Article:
January 10, 2011
PI: Stephen Van Hooser
This report includes:
1. A description of the joint project between the Van Hooser and Paradis lab to characterize the small GTPase Rem2, and
2. A tentative immunohistochemistry (IHC) protocol for Rem2.
Suzanne Paradis and Amy Ghiretti from the Paradis lab are interested in characterizing the small GTPase Rem2. Small GTPases are a family of enzymes that bind to and hydrolyze guanosine triphosphate (GTP) converting it to GDP. Small GTPases are often involved in signal transduction as there are many proteins (e.g. G-proteins) that are active when bound to GTP and inactive when bound to GDP.
Using RNAi to perform a loss-of-function analysis of Rem2 in cultured rat hippocampal neurons, Suzanne and Amy found that knockdown of Rem2 decreases the density and maturity of dendritic spines, and alters the gross morphology of dendritic arborizations by increasing the number of dendritic branches without altering total dendrite length. This implies that Rem2 functions to inhibit dendritic branching and promote the development of dendritic spines and synapses. They also found that binding to the calcium binding protein calmodulin (CaM) is required for Rem2 regulation of dendritic branching, but is not required for synapse development. This suggests that Rem2 regulates dendritic branching and synapse development via dissociable signal transduction pathways. This would make it the first GTPase for which the signal transduction pathways regulating dendritic branching and synapse development have been dissociated.
The work above is described in their paper ‘The GTPase Rem2 regulates synapse development and dendritic morphology.’ I am not sure that it has been published yet, so you may need to ask Amy for a copy.
More recently, and important to the joint project with the Van Hooser lab, they found that Rem2 function is activity dependent, i.e. transcription of the protein is related to the firing of the neuron.
To further characterize the Rem2 and explore its role in living mammalian brain circuits, Suzanne and Amy approached the Van Hooser lab. The proposal, that was recently approved, is to examine whether or not neurons in the developing mouse visual cortex exhibit rapid reorganization of dendritic branching in response to visual stimulation after a period of darkness. Or to rephrase: to look for dendritic changes in the developing visual cortex of mice in response to visual activity.
The protocol actually describes two sets of experiments. The first is to look at the short-term impact of visual activity on protein expression in the developing brain. In this experiment, the expression level of proteins, such as Rem2, are compared between dark reared mice, and mice that are dark reared and then visually stimulated for 1 to 4 hours. In the second set of experiments, the short-term impact of visual activity on the morphology of cortical neurons is imaged using the 2-photon microscope. The general idea is to set up dark reared mice in the 2-photon rig, expose one eye to visual stimuli for up to 12 hours, and look at changes in the morphology of dendrites in each hemisphere.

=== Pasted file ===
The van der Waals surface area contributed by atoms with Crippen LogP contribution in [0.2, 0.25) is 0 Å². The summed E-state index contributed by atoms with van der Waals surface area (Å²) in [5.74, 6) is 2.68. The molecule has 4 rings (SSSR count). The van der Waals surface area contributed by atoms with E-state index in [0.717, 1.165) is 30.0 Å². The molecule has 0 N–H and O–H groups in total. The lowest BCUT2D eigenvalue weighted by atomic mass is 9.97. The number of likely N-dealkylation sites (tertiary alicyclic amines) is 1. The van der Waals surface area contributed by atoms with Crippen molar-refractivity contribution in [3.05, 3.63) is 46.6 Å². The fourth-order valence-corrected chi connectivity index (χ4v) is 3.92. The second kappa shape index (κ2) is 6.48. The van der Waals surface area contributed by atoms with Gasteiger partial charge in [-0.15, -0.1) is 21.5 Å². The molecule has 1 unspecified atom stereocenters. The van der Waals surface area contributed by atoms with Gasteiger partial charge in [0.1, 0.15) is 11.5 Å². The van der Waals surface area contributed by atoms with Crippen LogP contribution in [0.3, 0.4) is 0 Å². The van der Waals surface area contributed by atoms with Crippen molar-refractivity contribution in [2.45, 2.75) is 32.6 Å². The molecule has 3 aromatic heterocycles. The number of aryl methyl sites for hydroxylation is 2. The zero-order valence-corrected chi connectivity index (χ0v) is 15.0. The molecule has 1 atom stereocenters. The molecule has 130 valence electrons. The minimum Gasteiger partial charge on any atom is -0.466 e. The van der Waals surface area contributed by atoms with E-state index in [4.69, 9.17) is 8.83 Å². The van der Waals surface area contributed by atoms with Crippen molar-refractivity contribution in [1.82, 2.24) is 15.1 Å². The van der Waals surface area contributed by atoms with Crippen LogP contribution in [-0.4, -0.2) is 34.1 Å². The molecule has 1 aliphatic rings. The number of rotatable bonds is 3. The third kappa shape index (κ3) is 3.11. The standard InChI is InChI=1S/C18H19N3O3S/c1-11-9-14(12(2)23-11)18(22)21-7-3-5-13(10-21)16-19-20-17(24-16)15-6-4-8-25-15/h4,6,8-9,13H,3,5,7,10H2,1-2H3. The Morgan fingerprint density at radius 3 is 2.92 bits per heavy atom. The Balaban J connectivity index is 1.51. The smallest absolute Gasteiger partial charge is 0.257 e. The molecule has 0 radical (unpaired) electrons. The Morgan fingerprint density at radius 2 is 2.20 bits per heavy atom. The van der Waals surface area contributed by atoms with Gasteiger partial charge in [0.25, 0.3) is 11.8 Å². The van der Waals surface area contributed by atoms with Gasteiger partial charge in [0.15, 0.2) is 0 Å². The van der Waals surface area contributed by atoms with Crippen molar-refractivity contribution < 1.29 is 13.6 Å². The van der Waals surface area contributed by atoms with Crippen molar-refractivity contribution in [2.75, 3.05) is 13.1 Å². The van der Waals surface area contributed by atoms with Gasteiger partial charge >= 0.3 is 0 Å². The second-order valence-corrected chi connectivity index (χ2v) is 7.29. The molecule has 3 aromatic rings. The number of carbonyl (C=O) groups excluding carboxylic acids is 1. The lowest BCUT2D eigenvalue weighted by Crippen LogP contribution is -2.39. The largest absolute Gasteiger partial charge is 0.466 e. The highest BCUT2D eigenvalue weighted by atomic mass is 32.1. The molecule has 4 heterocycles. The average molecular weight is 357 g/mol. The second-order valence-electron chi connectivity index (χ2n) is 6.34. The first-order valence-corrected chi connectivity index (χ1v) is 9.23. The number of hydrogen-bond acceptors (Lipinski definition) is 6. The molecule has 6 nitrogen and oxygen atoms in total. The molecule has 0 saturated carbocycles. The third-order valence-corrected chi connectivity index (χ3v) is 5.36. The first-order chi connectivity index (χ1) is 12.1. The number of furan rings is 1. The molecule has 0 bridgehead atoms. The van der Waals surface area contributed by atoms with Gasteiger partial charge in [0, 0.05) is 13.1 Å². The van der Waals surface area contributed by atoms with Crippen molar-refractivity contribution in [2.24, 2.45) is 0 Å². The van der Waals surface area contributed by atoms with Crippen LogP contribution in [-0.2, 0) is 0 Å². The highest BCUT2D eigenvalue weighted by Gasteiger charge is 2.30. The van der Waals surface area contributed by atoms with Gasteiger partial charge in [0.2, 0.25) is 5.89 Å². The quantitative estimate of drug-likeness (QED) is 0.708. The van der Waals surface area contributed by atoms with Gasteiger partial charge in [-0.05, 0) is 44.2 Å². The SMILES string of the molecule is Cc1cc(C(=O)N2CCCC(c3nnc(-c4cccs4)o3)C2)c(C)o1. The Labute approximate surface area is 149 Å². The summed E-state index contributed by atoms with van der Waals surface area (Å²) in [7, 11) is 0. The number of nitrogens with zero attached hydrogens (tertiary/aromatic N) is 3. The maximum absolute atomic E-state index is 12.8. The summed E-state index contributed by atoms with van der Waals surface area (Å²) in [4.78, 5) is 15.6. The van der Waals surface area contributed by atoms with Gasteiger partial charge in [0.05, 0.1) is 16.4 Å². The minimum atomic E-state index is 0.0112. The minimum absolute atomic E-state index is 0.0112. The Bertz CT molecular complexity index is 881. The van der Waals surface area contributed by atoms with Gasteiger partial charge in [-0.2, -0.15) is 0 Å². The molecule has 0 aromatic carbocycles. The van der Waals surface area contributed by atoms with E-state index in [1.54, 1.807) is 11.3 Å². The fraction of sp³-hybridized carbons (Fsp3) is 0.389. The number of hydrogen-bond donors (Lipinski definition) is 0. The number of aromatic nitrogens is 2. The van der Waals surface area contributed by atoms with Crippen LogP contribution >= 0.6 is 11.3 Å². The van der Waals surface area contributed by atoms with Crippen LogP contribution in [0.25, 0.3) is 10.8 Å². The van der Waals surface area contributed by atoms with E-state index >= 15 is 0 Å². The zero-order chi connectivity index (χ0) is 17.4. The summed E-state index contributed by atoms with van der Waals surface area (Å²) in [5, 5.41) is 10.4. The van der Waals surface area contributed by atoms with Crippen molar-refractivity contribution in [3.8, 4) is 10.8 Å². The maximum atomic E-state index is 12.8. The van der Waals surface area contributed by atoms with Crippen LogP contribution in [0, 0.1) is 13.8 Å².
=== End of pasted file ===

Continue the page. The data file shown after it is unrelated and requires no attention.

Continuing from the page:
In a literature search, I found many papers from 1970 on that documented dendritic changes in the visual cortex in response to activity. When scientists were looking at changes in dendrites 40 years ago, they used the Golgi method to stain neurons, counted the length and number of branches on basal and apical dendrites, and used a method called Sholl analysis to characterize their morphology1. Since then, major changes seem to have been in imaging techniques, rather than in what we are looking for. Today we look at:
1. Cumulative length of dendrite
2. Number of primary dendrites
3. Number of higher order branches of each primary dendrite
4. Number of spines / maturity of spines
We also still use Sholl analysis to characterize the morphology of neurons, although methods for interpreting the results seem to have evolved quite a bit2, 3, 4.
As an extension of this joint project, we decided to try and develop an IHC protocol for Rem2. What we have so far is kind of a mash up of the following protocols:
1. The VECTASTAIN Elite ABC and the DAB (3,3’ diaminobenzidine) Peroxidase Substrate Kit which you can find in the fridge or download from vectorlabs.com.
2. The immunocytochemistry methods from Amy and Suzanne’s paper.